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Humour: Finding ‘farrago’ in Paris

And how to manage absurdly small trips to overwhelming cities without turning into an Insta-obsessed, currency-converting, overachieving holiday zombie.

brunch Updated: Jul 07, 2019 11:50 IST
Rehana Munir
Rehana Munir
Hindustan Times
clichés,boulangeries,Paris
In France, the summer solstice is celebrated as the Fête de la musique – a day-long celebration of music(Photo Illustration: Sunil Kumar Mallick)

In trying hard to avoid clichés, we run the risk of turning into clichés ourselves. Pardon the unusually philosophical mood. I’ve just made my first trip to Paris and existential questions waft over the city much like the smell of croissants from their boulangeries. What I mean by the cliché business is this whole tourist vs traveller debate. How to manage absurdly small trips to overwhelming cities without turning into an Insta-obsessed, currency-converting, overachieving holiday zombie? On the other side of this stereotype lies the global hipster, yawning at the Eiffel Tower and seeking unpronounceable underground delights that earn her credit in a coolness ledger that doesn’t exist. My petit trip to Paris found me swinging towards the former position. When even the obvious is extraordinary, why seek rarer bliss?

Liberty

In The Marvelous Mrs. Maisel, Midge’s mother Rose goes to Paris to reacquaint herself with the city

First, a confession. This trip to Paris was a spontaneous plan made while watching The Marvelous Mrs. Maisel, S02E01. Watching Midge’s mother, Rose, reacquaint herself with the city she had spent her student years in was an irresistible call. Arriving at my Airbnb apartment, there was a sense of mystery: all I really knew about the place from the posting was that there were books in the bedroom. What I found was a modern museum of art, literature and curios made welcoming by deep couches, a cheery radio and fading rugs.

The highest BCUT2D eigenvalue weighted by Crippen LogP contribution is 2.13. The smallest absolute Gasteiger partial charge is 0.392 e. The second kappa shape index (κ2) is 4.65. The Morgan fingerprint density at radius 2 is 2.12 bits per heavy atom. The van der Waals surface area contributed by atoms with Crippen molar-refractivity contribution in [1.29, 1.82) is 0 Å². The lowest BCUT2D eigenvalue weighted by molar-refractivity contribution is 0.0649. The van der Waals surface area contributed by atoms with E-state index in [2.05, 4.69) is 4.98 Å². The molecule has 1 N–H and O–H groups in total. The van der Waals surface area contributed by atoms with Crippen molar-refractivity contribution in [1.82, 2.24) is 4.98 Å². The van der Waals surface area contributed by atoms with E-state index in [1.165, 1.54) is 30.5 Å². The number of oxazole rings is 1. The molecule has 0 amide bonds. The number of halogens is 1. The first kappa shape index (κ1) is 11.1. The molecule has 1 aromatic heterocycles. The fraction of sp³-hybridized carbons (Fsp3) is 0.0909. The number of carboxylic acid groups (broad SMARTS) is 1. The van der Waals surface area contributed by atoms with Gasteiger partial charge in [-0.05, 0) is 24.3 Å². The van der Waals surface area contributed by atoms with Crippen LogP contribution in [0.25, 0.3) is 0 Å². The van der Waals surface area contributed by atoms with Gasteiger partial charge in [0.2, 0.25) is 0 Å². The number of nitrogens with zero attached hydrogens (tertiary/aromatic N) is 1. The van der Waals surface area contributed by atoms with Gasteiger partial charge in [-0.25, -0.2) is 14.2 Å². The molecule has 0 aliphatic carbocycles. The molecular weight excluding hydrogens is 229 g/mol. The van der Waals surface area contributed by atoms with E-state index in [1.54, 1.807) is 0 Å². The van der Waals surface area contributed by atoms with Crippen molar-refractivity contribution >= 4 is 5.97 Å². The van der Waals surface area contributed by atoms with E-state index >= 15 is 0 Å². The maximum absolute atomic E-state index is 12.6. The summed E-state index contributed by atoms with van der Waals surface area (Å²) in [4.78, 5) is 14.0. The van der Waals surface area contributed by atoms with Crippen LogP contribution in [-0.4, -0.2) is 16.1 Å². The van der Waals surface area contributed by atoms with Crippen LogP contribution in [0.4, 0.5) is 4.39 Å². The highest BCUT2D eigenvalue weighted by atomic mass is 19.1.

Walk in and out of eras and states of mind. Paris is a really cheap city if you see it as a portal to time travel

Pretty much what Paris turned out to be for me. The rich cultural history is a backdrop that isn’t daunting or alienating. It transfigures the commonplace – to pinch a phrase from Muriel Spark.Watching the now depleted Notre Dame from the Seine reminds you of how much is still there. Whether it’s the overcrowded Louvre or the futuristic Pompidou Centre, it’s unbelievable what treasures the city holds in store. And in Paris, I felt the freedom to walk in and out of eras and states of mind. It’s a really cheap city if you see it as a portal to time travel.

Equality

I finally understood what Mr Tharoor meant by “farrago” while travelling on the Parisian metro. The confusing mix of languages is actually a comforting hum. As I made my way through the underground labyrinth – a city under the city, like the famed catacombs – I experienced a sense of well-being that is difficult to describe. The language issue – which every Indian experiences in some measure while travelling across the country – had an unexpected quality. It made me feel at home. I realised also that my five years of studying French were not a complete waste. The broken words, coupled with universal gestures, were enough to get by. I was warned by everything I had seen and read about the French resistance to the English language. But a timely “avec” and “du beurre” here and there averts many a cultural crisis. Thus emboldened, I might someday attempt reading Proust in French. Mercy bowcoo to my long-suffering French teachers in school and college.

Fraternity

Everyone has their own Parisian experience. Mine, for example, involved a quick rejection of the cuisine. A couple of days of cheesy breads and heavy sauces flung me into the heart of the Jewish quarter, La Marais, where the falafels and shawarmas are Old Testament approved. Japanese, Thai, Algerian – I just stopped short of the south Indian street. It was too perverse a thing to do even by my own low standards.

But the highlight of my experience was undoubtedly the last day of my short trip. It was on the summer solstice – the longest day of the year. The French celebrate it as the Fête de la musique – a day-long celebration of music. Which means free concerts everywhere, from the magnificent palaces to the cobbled streets. I caught about five or six such concerts without even trying. The day began with a classical band playing Cranberries in Monmartre. By the evening, my quiet street had broken out into a brass band rendition of Queen songs. Outside the Louvre, an African band was enthralling the public, from corporates in suits to babies in prams. Elsewhere, there was electro-pop and folk, jazz and blues. People of all backgrounds not just co-existing peacefully, but celebrating together joyously. A good template for any city.

From HT Brunch, July 7, 2019

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First Published: Jul 06, 2019 23:32 IST